I am 7 weeks out from the marathon day itself, with about 10 weeks of training completed at this point. So far so good, the body is feeling healthy, the mind is in a positive state and I feel the fitness and recovery are both improving steadily.
As I write this I want to make one point very clear: the training for this event is hard. There is no way around it. You must put in the hard work to enable yourself to complete the distance and enjoy the race on the day. Obviously, you can’t just turn up on the day and run a marathon but I hear plenty of stories of would be marathon runners short cutting the training or trying to condense the plan e.g. shorter duration, higher miles. I don’t believe any of these “hacks” will yield the same kind of results as when you build your fitness slowly, have patience with the plan and stick to your goals, even when you really really don’t want to. Hasten slowly is the best advice I have ever gotten when it comes to marathon training.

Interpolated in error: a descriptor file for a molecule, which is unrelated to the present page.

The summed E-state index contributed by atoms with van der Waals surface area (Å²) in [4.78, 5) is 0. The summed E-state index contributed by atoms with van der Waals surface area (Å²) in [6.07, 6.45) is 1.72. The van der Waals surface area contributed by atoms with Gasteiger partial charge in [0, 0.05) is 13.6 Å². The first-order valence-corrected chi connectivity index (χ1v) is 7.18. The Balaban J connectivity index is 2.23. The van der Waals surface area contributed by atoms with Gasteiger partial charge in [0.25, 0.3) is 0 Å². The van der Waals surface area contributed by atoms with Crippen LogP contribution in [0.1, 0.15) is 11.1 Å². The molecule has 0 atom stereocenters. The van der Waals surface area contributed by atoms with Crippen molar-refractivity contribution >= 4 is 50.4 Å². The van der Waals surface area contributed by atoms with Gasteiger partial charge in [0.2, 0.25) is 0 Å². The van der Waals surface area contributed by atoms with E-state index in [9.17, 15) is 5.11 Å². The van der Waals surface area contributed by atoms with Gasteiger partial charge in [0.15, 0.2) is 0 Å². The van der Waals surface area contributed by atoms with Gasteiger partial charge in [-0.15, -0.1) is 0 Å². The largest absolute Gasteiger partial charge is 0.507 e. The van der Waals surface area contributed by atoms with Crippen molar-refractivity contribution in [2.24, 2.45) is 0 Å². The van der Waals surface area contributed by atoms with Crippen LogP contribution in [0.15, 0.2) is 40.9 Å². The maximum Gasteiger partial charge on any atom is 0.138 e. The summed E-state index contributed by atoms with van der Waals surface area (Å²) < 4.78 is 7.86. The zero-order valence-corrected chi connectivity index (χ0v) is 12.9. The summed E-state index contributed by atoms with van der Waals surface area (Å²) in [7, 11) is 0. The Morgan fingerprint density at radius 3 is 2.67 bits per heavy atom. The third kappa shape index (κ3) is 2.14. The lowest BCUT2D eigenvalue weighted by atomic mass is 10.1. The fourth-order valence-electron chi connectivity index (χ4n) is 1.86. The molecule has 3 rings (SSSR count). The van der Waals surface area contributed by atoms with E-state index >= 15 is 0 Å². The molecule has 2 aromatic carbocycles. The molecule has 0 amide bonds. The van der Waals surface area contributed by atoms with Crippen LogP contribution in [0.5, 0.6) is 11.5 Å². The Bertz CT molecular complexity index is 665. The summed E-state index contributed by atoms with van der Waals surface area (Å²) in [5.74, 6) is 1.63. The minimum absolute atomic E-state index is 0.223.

I want to make one point very clear: the training for this event is hard. There is no shortcut, quick hack or way around it. You must put in the hard work…